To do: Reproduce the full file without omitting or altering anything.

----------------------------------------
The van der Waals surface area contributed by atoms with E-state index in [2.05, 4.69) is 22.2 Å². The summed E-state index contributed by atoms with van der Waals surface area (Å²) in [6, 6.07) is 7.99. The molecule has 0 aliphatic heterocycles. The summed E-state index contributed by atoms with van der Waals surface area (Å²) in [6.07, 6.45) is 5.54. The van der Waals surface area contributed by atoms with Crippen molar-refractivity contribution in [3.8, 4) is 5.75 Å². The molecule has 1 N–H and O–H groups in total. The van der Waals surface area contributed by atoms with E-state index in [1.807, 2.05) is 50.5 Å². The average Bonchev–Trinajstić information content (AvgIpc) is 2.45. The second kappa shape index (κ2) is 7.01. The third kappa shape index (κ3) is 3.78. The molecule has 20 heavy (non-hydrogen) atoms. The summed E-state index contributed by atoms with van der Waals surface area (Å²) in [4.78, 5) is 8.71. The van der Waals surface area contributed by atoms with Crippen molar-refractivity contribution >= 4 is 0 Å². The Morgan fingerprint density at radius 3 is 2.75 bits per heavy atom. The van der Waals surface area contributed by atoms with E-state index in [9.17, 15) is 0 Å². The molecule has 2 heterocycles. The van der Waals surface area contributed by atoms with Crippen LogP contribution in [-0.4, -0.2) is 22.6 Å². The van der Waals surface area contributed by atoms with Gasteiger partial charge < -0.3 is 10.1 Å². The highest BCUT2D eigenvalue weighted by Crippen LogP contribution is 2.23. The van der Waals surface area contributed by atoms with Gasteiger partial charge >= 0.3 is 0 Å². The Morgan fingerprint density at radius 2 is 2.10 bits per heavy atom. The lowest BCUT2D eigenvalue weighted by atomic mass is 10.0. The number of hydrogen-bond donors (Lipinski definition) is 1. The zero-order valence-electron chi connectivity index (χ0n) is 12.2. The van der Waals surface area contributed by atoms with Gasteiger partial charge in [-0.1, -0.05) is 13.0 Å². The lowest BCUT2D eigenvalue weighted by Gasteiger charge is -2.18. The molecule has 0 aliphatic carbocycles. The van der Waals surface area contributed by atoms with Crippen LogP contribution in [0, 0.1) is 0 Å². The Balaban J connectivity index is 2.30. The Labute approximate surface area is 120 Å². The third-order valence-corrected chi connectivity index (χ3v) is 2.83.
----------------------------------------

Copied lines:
The van der Waals surface area contributed by atoms with E-state index in [2.05, 4.69) is 22.2 Å². The summed E-state index contributed by atoms with van der Waals surface area (Å²) in [6, 6.07) is 7.99. The molecule has 0 aliphatic heterocycles. The summed E-state index contributed by atoms with van der Waals surface area (Å²) in [6.07, 6.45) is 5.54. The van der Waals surface area contributed by atoms with Crippen molar-refractivity contribution in [3.8, 4) is 5.75 Å². The molecule has 1 N–H and O–H groups in total. The van der Waals surface area contributed by atoms with E-state index in [1.807, 2.05) is 50.5 Å². The average Bonchev–Trinajstić information content (AvgIpc) is 2.45. The second kappa shape index (κ2) is 7.01. The third kappa shape index (κ3) is 3.78. The molecule has 20 heavy (non-hydrogen) atoms. The summed E-state index contributed by atoms with van der Waals surface area (Å²) in [4.78, 5) is 8.71. The van der Waals surface area contributed by atoms with Crippen molar-refractivity contribution >= 4 is 0 Å². The Morgan fingerprint density at radius 3 is 2.75 bits per heavy atom. The van der Waals surface area contributed by atoms with E-state index in [9.17, 15) is 0 Å². The molecule has 2 heterocycles. The van der Waals surface area contributed by atoms with Crippen LogP contribution in [-0.4, -0.2) is 22.6 Å². The van der Waals surface area contributed by atoms with Gasteiger partial charge < -0.3 is 10.1 Å². The highest BCUT2D eigenvalue weighted by Crippen LogP contribution is 2.23. The van der Waals surface area contributed by atoms with Gasteiger partial charge >= 0.3 is 0 Å². The Morgan fingerprint density at radius 2 is 2.10 bits per heavy atom. The lowest BCUT2D eigenvalue weighted by atomic mass is 10.0. The number of hydrogen-bond donors (Lipinski definition) is 1. The zero-order valence-electron chi connectivity index (χ0n) is 12.2. The van der Waals surface area contributed by atoms with Gasteiger partial charge in [-0.1, -0.05) is 13.0 Å². The lowest BCUT2D eigenvalue weighted by Gasteiger charge is -2.18. The molecule has 0 aliphatic carbocycles. The van der Waals surface area contributed by atoms with Crippen LogP contribution in [0, 0.1) is 0 Å². The Balaban J connectivity index is 2.30. The Labute approximate surface area is 120 Å². The third-order valence-corrected chi connectivity index (χ3v) is 2.83.